Matthew C. Durkee, The Triplicate

As Del Norte pivots from the dry season to the wet, it's good to stop for a moment, take a breath and consider the auspicious nature of right now.

Right now our faces are wet and our backs are still dry as we advance into the long stretch of the year when dry days are as scant as sunny days in summer.

In Crescent City, the past summer was generally a little drier and a little cooler than normal. June was the only month to have even as much as a week's worth of clear days (nine - July had only three).

It certainly felt cloudier than normal, but excursions to the river were an excellent remedy for the gray. Hot times were had, and now they're sweet memories stored away like fruit canned in syrup for winter.

The rain season arrived with a bang last week: a thunderstorm that wasn't in the forecast prowled westward across thecounty and shook our redwoodwalls with raucous thunder.

But the rain was light, tentatively making its first foray into fall, as was that of a couple more typical east-traveling storms later last week. The fall teaser climaxes early this week with more intense rain and then the weather rolls back onto October's drier side, summer's afterglow, according the National Weather Service.

This early burst of rain may be enough to bring out the first erumpent fall flush of mushrooms, but the fire risk will be high again by the end of the week, NWS says, when the warm inland mountains exhale a few warm, dry final gasps of summer breath toward the sea.

This, then, is the moment we're in.

Del Norte finds itself straddling the moist and dry sides of the year with a mix of parting sorrow and eagerness for something novel, even if it's just that old, familiar sound of walls and ceilings humming from endless hours of rainfall's deep massage. It's easy to be seduced by the early rain.

The pitch and tempo of its music remains to be seen, but news from the south offers a dissatisfyingly low-confidence prediction: a troublesome patch of water in the equatorial Pacific is at it again, running a tad hot and thereby upsetting the whole balance of global weather with an "El Niandntilde;o" pattern wreaking floods and droughts elsewhere, but here it will only translate into a slightly drier-than-normal autumn-winter overall, according to NWS.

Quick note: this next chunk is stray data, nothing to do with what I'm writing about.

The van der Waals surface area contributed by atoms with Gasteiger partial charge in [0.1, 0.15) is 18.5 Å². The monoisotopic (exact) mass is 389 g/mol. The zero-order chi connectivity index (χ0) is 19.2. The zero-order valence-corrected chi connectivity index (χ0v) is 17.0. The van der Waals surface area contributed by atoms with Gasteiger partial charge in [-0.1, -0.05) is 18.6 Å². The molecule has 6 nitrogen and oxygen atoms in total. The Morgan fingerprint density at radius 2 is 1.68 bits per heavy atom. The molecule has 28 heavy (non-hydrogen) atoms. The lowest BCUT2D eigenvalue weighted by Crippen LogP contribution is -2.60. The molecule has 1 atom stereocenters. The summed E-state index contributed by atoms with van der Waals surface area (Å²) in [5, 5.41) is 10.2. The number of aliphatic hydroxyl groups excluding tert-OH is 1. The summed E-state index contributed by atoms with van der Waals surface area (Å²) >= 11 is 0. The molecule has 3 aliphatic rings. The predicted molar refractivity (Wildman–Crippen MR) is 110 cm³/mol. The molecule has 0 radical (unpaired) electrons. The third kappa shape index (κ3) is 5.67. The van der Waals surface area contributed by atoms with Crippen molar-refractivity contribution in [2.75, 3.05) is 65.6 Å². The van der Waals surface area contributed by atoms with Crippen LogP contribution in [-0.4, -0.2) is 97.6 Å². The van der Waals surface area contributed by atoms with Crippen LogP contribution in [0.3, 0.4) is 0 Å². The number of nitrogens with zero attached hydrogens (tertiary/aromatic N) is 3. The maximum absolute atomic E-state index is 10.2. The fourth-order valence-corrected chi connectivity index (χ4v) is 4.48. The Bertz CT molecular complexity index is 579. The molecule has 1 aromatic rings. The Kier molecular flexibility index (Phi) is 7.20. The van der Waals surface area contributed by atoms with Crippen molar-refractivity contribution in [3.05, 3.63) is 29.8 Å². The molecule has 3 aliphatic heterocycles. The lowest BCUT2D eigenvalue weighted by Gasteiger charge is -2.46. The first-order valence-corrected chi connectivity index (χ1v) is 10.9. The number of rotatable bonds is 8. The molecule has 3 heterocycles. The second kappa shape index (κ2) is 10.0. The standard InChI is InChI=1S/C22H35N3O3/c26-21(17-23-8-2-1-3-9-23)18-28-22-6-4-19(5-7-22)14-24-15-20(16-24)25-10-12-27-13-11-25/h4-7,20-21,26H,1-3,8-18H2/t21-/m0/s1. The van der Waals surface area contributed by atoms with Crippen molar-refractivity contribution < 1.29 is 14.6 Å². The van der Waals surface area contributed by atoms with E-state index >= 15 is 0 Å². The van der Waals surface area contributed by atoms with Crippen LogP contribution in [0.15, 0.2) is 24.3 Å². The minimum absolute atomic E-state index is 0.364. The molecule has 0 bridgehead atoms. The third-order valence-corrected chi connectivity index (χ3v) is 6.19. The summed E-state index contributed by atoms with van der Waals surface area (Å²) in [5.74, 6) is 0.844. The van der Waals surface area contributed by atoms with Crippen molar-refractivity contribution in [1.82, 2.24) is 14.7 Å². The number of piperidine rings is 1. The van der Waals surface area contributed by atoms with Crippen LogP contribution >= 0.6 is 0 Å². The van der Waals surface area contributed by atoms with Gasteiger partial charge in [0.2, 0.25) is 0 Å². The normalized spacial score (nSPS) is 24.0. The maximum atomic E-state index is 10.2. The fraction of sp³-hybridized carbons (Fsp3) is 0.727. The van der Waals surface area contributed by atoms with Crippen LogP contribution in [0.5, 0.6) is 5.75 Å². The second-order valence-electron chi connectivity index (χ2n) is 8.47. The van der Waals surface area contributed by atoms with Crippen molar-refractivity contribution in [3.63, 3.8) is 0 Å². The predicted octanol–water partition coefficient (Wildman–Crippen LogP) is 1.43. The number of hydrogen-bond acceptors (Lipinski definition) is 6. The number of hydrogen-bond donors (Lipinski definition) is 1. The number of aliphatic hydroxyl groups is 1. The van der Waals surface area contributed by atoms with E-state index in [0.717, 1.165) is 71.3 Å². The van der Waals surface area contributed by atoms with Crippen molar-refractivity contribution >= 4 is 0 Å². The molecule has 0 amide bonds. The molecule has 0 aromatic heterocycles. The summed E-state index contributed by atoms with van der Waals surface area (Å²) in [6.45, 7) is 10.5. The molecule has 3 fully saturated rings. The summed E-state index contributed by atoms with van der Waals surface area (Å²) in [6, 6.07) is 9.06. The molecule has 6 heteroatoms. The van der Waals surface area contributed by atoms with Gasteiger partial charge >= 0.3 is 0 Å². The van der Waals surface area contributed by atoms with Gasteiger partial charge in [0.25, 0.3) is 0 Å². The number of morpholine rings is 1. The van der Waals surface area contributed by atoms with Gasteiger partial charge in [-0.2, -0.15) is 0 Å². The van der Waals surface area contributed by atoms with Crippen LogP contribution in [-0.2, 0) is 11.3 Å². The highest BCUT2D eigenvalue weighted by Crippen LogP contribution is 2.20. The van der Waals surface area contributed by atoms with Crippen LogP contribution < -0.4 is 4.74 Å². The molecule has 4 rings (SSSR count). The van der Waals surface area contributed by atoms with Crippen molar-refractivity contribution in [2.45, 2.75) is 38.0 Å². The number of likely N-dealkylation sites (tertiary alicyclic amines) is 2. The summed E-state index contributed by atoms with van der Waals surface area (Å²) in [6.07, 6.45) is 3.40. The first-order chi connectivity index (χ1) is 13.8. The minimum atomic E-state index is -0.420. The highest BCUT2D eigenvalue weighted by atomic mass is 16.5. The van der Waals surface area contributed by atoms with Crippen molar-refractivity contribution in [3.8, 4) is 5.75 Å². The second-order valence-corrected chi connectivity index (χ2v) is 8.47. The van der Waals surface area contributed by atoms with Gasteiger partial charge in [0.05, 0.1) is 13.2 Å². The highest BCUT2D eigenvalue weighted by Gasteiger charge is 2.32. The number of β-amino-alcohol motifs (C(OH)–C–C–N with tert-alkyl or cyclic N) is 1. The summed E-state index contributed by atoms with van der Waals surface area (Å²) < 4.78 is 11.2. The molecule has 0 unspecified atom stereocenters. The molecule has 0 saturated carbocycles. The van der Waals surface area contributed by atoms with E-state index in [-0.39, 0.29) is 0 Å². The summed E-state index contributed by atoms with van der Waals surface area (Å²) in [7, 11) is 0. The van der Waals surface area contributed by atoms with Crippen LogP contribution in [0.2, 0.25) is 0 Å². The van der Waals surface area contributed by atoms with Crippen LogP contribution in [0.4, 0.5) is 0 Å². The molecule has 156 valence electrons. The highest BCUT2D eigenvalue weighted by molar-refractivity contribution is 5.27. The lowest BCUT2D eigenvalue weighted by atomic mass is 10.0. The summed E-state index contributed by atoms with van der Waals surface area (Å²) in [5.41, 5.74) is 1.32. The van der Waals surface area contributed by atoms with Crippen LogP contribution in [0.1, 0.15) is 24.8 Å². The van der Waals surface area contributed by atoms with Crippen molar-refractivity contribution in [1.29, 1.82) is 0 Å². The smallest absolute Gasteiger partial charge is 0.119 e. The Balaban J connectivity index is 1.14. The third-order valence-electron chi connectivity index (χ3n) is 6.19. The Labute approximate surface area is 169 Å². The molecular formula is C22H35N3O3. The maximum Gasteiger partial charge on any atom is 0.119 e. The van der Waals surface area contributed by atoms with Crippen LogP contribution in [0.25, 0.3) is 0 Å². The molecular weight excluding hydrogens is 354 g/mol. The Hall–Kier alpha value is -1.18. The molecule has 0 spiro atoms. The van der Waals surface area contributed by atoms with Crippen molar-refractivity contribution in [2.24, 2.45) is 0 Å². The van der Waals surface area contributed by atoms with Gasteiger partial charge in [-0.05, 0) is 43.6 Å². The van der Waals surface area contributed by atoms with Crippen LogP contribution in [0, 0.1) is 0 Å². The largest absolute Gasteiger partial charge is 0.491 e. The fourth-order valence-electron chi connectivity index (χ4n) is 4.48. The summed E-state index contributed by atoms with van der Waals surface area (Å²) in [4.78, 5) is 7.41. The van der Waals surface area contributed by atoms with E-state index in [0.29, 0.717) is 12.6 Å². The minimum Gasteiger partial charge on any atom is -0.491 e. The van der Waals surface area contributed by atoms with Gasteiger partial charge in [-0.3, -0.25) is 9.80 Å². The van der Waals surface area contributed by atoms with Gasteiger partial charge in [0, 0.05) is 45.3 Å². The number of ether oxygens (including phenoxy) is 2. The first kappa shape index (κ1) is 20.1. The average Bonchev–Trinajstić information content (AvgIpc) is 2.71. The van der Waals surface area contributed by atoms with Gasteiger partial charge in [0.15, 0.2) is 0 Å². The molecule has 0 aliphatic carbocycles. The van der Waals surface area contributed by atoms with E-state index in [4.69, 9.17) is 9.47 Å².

My but those federals try, credit where it's due, with millions of taxpayer dollars producing a forecast clear as the average coastal morning:

"Based on these forecast tools, it is possible that an El Niandntilde;o event of weak amplitude will occur later this fall and into late winter."

"It might be a little drier," is as good as saying "not much different," which is roughly equivalent to "could be anything."

This strikes me as government license to presume nothing and do as you please, which is pretty much what we - and the weather - would have done anyway.

Take the season as it comes.

Lay up in store more than canned summer bounty and firewood.

Make some plans for how you'll keep the cabin fever away. For one, buy a good rain suit and ignore the weather. Unless you plan to grow webbed feet, don't forget your rubbers.

Warm socks and soft gloves to keep the damp cold out of your bones are not a romantic faux pas in bed this time of year. Or just try more blankets.

Make peace with the familiar rain and snuggle up to your old friend as it pounds away and the world grows so wet we can hardly bear it.

Reach assistant editor Matthew C. Durkee at